Earth Day and Our New Conscious Camper Series

Last updated on April 6th, 2022 at 01:38 pm. Originally published on April 1st, 2022

In honor of Earth Day and the month of April, we’re launching a new Conscious Camper Series. Every week this April we’ll publish a new article that focuses on camping responsibly and how you can help protect nature while enjoying it.

What Does it Mean to Be a Conscious Camper?

Being a conscious camper means finding ways to make your camping trips more sustainable, responsible, and eco friendly. From picking up any litter you find in your campsite to saving water on the road, a conscious camper does what they can to protect the planet.

Leave No Trace Principles

A great way to start becoming a responsible camper is to follow the Leave No Trace principles. Leave No Trace is a set of steps that both backcountry campers and RVers can do to help protect the environment. These small but effect steps can help keep the earth beautiful for everyone to enjoy. The 7 Leave No Trace Principles are:

1. Plan Ahead and Prepare

Researching where you’re going ahead of time helps avoid problems. Pack appropriately for where you’re visiting, familiarize yourself with any regulations, and when possible schedule your trip to avoid high seasons where overcrowding could cause damage to nature.

2. Travel and Camp on Durable Ground

Keep natural areas healthy and undamaged by using existing trails and campsites or camping on durable types of terrain like gravel, rocks, and hard packed dirt. Keep your campsites small and aim to make the least amount of impact on nearby vegetation.

3. Dispose of Waste Properly

This is where the phrase “pack it in, pack it out” is important. Don’t leave waste behind at your campsite. Take all trash with you to dispose of when you get back to town. Leave your campsite cleaner than you found it. If you’re rig isn’t self-contained, burry all human waste in holes that are 6-8 inches deep and at least 200 feet from water. Cover and disguise the cathole when you’re done.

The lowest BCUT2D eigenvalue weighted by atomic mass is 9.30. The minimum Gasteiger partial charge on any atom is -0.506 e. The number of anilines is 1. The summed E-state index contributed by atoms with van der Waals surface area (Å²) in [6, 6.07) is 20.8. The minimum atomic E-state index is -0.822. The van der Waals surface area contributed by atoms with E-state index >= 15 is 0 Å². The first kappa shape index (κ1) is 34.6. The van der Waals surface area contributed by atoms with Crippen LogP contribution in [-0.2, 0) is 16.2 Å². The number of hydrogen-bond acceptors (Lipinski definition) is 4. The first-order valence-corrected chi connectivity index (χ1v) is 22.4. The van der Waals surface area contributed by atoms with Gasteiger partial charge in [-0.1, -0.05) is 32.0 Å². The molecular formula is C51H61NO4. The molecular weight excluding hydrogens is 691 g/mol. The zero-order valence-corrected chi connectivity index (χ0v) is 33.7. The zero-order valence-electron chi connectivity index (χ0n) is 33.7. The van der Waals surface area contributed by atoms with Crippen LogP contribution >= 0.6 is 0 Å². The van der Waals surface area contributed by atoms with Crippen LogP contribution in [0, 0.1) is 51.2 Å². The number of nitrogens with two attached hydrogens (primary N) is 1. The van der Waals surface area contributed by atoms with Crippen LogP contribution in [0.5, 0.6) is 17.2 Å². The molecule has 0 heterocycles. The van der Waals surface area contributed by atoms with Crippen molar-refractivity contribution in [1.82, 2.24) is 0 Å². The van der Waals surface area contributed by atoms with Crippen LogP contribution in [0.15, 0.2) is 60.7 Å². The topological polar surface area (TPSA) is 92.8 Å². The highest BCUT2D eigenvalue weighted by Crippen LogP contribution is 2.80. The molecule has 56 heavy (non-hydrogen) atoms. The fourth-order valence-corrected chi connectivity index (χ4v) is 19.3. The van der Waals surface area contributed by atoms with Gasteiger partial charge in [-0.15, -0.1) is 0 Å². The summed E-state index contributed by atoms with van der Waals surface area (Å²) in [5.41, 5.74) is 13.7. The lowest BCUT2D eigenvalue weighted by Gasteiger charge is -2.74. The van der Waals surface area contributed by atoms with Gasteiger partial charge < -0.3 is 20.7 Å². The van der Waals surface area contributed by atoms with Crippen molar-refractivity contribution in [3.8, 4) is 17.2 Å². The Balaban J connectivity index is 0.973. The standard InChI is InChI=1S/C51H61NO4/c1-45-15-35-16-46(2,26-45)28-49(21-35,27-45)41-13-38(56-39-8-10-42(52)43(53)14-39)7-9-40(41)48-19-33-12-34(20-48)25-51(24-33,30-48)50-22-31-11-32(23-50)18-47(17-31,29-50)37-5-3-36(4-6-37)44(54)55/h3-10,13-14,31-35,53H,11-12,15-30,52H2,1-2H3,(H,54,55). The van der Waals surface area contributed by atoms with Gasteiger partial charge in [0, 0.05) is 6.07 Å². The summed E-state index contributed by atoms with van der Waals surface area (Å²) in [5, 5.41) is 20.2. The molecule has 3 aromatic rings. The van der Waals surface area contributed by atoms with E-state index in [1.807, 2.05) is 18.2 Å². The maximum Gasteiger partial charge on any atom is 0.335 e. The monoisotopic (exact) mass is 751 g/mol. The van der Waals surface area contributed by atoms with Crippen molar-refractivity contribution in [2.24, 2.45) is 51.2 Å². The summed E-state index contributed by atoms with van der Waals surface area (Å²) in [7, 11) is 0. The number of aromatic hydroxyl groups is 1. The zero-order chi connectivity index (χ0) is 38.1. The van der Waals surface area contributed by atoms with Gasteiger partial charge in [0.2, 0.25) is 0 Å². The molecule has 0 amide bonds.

4. Minimize the Effects of Fire

Especially in dry places, fires can be very dangerous. To reduce the risk of wildfires when camping use established fire rings and keep fires small. For fuel, only use sticks you can find on the ground or purchase firewood from a local source. Make sure that fires are fully out before leaving. For more tips on fire safety, take a look at our article on camping during wildfire season.

5. Leave What You Find

We know nature is cool, but don’t take things with you. Don’t touch any cultural or historic structures or artifacts, and leave rocks and plants where they are so others can also enjoy them.

6. Respect Farm Animals and Wildlife

Watch animals from a distance and don’t follow or try to approach them. Store your food and trash securely and don’t feed the wildlife. Make sure your pets don’t run off chasing the animals, and be especially careful during seasons of nesting, mating, or raising young.

7. Be Considerate of Others

Finally, be kind to other visitors who are out enjoying nature. Yield to people on trails, don’t camp right next to others, keep pets in check, and don’t blast your music while hiking or camping.